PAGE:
Why virus is causing a surge in cosmetic treatments
QUEENSLAND doctors have revealed that the surge in the use of teleconferencing platforms has sparked "Zoom face envy " and a rise in facial rejuvenation treatments.
While the technology has allowed people to work from home and stay connected, it has also forced them to study their own faces in comparison to colleagues and friends.
On-screen faces can be unflattering as most people ease up on primping while in their home office and rarely look their best.
Australasian Academy of Dento-Facial Aesthetics director Myles Holt, based at the Gold Coast, said spending extra time in front of screens had led to the phenomenon he has dubbed "Zoom face envy".
"Zoom face envy has come about because many Australians are now confronting the reality of what they actually look like and comparing themselves with others as they sit through yet another work teleconference or virtual catch-up," Dr Holt said.
"It seems many aren't happy with what they see and want to improve their appearance before returning to their workplaces and social gatherings, once all restrictions are fully lifted.
"As our dentists begin reopening their practices, their phones are suddenly running hot with calls from patients desperate for Botox and other rejuvenation therapies.
"Perhaps unsurprisingly, patients are not in any rush to have fillings and root canals, but they are keen on feel-good procedures after being stuck at home for weeks looking more closely than they'd like to at their own faces, day after day, lined up against the faces of their workmates and friends."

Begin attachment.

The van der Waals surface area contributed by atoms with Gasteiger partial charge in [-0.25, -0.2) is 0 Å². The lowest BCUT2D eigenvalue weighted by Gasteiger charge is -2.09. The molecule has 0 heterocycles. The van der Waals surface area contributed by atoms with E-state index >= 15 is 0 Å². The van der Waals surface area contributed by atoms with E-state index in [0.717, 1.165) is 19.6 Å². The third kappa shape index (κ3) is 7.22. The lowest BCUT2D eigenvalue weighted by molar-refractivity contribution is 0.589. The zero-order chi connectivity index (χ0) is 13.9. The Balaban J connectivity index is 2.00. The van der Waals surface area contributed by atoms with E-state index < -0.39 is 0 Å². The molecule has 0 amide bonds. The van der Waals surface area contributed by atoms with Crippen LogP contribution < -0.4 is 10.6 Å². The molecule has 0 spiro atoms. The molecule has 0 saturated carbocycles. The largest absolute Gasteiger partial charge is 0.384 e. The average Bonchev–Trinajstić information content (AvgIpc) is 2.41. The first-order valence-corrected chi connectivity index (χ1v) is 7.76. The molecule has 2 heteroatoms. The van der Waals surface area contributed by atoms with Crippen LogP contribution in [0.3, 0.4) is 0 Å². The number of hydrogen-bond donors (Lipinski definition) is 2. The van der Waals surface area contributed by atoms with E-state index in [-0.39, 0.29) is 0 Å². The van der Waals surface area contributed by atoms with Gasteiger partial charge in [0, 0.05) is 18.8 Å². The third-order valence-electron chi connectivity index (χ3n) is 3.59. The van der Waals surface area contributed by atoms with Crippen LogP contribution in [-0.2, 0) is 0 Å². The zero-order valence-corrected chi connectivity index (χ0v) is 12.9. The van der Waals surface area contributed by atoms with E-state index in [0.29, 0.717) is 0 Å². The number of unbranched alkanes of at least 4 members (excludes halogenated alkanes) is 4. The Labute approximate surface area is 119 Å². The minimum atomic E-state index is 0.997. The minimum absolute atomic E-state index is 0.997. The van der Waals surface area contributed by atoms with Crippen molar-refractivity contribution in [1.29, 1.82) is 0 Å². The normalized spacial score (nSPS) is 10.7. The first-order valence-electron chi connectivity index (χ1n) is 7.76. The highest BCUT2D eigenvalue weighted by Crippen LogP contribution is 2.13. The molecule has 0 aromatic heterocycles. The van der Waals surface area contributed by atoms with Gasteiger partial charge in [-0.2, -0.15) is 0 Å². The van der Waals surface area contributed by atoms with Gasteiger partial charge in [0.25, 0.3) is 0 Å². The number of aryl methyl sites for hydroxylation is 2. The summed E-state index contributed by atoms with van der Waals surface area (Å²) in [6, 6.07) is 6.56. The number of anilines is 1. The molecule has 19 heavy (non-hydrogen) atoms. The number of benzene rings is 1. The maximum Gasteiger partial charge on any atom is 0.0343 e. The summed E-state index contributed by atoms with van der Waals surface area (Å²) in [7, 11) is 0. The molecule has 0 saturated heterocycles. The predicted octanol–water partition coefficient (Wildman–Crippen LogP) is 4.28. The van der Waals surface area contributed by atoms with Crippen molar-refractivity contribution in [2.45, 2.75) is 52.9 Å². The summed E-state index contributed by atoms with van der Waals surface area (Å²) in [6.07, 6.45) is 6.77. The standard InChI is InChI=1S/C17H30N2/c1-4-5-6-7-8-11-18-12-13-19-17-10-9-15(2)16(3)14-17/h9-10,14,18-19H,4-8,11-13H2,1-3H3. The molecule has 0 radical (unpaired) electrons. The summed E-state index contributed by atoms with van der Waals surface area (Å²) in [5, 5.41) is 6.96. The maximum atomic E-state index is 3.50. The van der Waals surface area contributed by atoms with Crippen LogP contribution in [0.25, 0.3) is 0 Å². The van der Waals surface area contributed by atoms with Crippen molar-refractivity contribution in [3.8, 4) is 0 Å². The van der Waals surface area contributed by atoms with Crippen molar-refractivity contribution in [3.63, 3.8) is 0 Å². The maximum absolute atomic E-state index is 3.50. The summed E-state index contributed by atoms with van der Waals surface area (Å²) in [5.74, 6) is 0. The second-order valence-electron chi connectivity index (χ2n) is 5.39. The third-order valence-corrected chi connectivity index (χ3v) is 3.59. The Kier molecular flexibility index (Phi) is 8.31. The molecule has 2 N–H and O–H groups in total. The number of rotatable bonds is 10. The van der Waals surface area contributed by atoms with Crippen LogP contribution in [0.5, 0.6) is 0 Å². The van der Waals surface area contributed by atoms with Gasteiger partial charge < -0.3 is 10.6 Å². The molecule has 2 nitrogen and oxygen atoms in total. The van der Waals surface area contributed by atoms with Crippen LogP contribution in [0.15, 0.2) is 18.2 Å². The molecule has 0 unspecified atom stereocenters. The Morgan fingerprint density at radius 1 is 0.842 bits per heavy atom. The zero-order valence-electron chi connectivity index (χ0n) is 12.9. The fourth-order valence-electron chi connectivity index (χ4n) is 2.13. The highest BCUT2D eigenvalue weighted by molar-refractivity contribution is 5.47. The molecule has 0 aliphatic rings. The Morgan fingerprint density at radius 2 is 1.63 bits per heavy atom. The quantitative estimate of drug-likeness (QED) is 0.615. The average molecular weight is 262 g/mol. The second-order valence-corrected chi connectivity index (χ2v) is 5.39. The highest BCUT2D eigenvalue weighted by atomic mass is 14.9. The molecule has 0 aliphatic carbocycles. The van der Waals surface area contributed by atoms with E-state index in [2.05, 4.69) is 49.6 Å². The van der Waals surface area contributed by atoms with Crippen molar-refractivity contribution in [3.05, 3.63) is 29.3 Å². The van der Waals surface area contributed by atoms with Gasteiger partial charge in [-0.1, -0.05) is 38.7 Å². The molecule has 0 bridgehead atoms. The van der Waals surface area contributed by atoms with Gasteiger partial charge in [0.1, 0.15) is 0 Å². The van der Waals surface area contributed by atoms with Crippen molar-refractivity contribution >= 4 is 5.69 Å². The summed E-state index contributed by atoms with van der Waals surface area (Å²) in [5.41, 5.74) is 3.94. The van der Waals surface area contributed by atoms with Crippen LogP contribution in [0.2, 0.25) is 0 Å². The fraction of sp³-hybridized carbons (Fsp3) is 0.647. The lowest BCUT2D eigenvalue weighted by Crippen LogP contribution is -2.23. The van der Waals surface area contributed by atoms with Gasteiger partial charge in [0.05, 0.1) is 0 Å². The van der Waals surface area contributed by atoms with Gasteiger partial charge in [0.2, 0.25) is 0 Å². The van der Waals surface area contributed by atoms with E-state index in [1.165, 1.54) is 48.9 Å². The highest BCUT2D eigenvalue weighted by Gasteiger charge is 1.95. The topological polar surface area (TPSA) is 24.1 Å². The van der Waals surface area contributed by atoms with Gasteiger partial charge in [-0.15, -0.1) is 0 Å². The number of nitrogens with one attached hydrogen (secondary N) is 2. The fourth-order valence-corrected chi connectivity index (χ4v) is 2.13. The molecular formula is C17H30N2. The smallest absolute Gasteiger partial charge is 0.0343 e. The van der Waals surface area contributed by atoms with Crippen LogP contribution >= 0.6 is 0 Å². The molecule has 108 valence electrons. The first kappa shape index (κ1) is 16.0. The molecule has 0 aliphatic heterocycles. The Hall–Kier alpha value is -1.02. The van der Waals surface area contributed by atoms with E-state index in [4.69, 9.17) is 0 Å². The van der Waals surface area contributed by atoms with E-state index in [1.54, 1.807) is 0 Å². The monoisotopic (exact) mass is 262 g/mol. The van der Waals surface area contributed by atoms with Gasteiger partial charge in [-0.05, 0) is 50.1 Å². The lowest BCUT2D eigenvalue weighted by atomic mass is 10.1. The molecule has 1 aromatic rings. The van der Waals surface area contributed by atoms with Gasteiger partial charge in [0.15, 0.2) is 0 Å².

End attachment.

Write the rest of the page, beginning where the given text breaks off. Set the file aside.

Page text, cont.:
Dr Holt said demand at AADFA-member clinics was being driven by returning facial aesthetics patients who were forced to stop treatment in March, other dental patients who until now weren't interested or didn't think they needed such treatment, as well as new patients unable to go to beauty salons because such services remain shut due to ongoing safety concerns.
Dr Holt said dentists who offer facial aesthetics services were fortunate to be able to re-open faster than clinics that only do traditional dental work, some of which is still restricted because saliva and blood can be sprayed through the air and increase the risk of COVID-19 transmission.
"Because our dentists provide a holistic service, their patients can continue to access some oral and most skin health treatments in the one safe and convenient location and our practitioners can maintain their ongoing connection with their patients," he said.
Originally published as Why virus is causing a surge in cosmetic treatments